Preparing for an upcoming doctor’s appointment can be a frightening experience for a child. Heck, even adults can get a little bit nervous sometimes. Fear of needles, fear of strangers, fear of getting sicks, fear of what the doctor might say and what you might have to do … it’s understandable that a child might get a little overwhelmed.

That said, you can’t put off going to to the doctor forever! Many childhood foot problems need professional treatment. Ingrown toenails, sore heels, or flat feet (to name just three common examples) can cause long-term problems if not addressed quickly and appropriately.

That said, simply telling them isn’t likely to make the situation any better.

If your child is more than a little anxious about coming in for a visit, it’s worth it to try to make them feel as safe and comfortable as possible. The more comfortable they are with seeing the doctor, the easier it will be next time, and the next time after that. We’re not kidding when we say the benefits can be lifelong.

Here are a few suggestions.

Practice, Practice, Practice

For many kids, fear of the unknown is a big part of the problem. They simply may not know what to expect.

It may be helpful to pick up a couple of easy kids’ books about going to the doctor and reading them with your child. You might even consider picking up some doctor toys and perform a pretend checkup on your child, or maybe on a stuffed animal. Getting familiar with the process and even being able to role play can help everything feel more normal and ease the anxiety.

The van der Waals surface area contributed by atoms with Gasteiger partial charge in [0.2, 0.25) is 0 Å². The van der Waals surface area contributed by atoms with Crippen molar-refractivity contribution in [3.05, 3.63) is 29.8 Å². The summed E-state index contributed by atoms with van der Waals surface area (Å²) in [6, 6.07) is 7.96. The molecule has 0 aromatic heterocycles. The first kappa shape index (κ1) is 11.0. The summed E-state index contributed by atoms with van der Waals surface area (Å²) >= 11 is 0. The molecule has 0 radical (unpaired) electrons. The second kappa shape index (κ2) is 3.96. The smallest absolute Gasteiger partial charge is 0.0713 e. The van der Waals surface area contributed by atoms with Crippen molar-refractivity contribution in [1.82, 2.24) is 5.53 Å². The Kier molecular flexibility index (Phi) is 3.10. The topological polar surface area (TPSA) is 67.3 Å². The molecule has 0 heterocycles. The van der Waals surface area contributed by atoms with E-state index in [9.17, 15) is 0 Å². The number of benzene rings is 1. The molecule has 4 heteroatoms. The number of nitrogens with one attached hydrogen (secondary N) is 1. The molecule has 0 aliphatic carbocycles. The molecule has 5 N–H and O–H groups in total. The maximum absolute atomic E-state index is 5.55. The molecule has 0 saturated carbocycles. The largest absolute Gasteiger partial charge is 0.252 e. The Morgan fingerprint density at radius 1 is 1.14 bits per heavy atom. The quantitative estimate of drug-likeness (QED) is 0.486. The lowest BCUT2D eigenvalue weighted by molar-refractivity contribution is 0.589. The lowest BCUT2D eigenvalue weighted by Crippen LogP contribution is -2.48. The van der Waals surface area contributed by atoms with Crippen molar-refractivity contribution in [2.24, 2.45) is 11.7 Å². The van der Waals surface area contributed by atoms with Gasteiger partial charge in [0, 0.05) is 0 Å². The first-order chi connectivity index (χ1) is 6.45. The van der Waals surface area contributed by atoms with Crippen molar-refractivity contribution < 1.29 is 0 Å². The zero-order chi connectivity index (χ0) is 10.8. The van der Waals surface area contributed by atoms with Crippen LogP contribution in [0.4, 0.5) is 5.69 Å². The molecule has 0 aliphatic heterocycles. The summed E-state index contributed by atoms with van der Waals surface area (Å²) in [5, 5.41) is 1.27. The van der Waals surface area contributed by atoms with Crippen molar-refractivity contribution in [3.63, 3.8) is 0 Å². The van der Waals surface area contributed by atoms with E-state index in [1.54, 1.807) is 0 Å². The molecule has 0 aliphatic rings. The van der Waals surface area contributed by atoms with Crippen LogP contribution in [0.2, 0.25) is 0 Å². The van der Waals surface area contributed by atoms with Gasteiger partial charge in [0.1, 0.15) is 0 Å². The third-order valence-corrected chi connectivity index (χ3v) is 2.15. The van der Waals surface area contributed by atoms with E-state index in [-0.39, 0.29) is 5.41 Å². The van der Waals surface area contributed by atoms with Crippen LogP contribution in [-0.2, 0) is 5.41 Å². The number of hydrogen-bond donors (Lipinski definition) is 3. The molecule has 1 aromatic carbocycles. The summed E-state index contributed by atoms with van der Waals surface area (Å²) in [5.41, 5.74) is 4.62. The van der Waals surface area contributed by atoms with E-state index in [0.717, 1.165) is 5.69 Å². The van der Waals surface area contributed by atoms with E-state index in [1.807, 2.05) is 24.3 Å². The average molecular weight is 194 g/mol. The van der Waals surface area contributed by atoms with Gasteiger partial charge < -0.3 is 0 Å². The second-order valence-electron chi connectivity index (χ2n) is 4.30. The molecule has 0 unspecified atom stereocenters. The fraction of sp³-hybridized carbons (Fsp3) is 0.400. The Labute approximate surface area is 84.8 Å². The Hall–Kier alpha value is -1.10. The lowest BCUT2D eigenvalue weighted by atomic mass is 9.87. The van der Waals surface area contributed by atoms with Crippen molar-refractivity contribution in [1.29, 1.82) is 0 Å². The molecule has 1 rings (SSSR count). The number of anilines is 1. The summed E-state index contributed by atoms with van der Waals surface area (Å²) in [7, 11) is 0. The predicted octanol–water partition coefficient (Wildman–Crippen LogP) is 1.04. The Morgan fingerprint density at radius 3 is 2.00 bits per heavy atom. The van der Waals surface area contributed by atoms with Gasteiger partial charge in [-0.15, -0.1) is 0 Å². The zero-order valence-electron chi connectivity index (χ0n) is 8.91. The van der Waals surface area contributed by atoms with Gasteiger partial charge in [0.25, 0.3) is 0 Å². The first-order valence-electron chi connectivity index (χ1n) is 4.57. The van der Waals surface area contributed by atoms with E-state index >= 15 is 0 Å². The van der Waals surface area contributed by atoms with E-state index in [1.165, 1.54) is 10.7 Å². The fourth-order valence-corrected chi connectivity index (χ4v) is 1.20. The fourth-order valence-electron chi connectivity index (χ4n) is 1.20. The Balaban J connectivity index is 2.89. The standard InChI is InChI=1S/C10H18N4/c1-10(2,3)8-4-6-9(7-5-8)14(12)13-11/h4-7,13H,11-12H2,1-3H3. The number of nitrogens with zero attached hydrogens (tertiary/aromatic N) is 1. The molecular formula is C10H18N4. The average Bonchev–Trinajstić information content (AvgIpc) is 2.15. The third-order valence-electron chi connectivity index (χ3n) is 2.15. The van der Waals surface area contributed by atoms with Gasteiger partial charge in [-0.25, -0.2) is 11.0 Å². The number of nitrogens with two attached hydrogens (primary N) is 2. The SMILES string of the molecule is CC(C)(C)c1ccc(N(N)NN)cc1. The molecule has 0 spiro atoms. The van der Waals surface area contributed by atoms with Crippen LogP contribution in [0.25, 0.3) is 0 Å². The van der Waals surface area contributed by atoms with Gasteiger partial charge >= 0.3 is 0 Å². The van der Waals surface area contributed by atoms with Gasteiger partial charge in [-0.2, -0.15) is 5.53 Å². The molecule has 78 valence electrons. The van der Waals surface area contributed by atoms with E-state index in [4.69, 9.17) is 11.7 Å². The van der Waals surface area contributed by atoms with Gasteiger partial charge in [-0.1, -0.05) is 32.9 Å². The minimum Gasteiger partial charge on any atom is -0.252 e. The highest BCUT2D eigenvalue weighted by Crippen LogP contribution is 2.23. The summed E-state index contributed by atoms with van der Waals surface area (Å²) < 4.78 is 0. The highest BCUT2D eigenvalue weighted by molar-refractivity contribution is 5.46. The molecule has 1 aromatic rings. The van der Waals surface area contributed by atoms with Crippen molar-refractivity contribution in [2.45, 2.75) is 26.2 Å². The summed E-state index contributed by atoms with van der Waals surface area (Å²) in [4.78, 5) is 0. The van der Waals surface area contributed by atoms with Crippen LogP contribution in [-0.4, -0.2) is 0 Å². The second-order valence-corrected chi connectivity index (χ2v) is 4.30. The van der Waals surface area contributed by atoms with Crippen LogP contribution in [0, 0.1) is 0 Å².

And don’t hesitate to give us a call ahead of time and ask us any specifics about the process, so you can talk to your child ahead of time. We’re happy to assist!

Be Honest, Sympathetic, and Constructive

Generally speaking, it’s not a good idea to lie to your kids or make promises you aren’t sure you can keep. Not sure whether or not junior is getting a shot today? If you’re not sure whether your child will be getting a shot, don’t tell them they won’t or that it won’t hurt! (Better yet, give us a call ahead and ask.)

In our experience, it’s also usually best to avoid telling your child what not to do or how not to feel. If you tell your child “don’t cry” or “there’s nothing to be afraid of,” you risk setting your child up for feeling like a failure. Plus, it makes you seem less caring or credible,

Instead, be sympathetic and constructive. You know your child is scared. You know the experience feels unpleasant. It’s best not to deny these things, but be honest and validate them. Then, provide something positive and constructive.

For example: “I know that you’re scared, and I know it might not be fun, but this is something important that protects you and keeps you healthy. It’ll be over soon, and I’m going to be there with you the whole time.” Set realistic expectations and be honest, but also supportive.”

Bring Along a Comfort Object

If your child still sleeps with a special blanket or favorite stuffed animal, tell them they can bring it along. We don’t mind! You can even encourage your child to introduce their stuffed friend to us. It gives them something familiar and secure to connect to.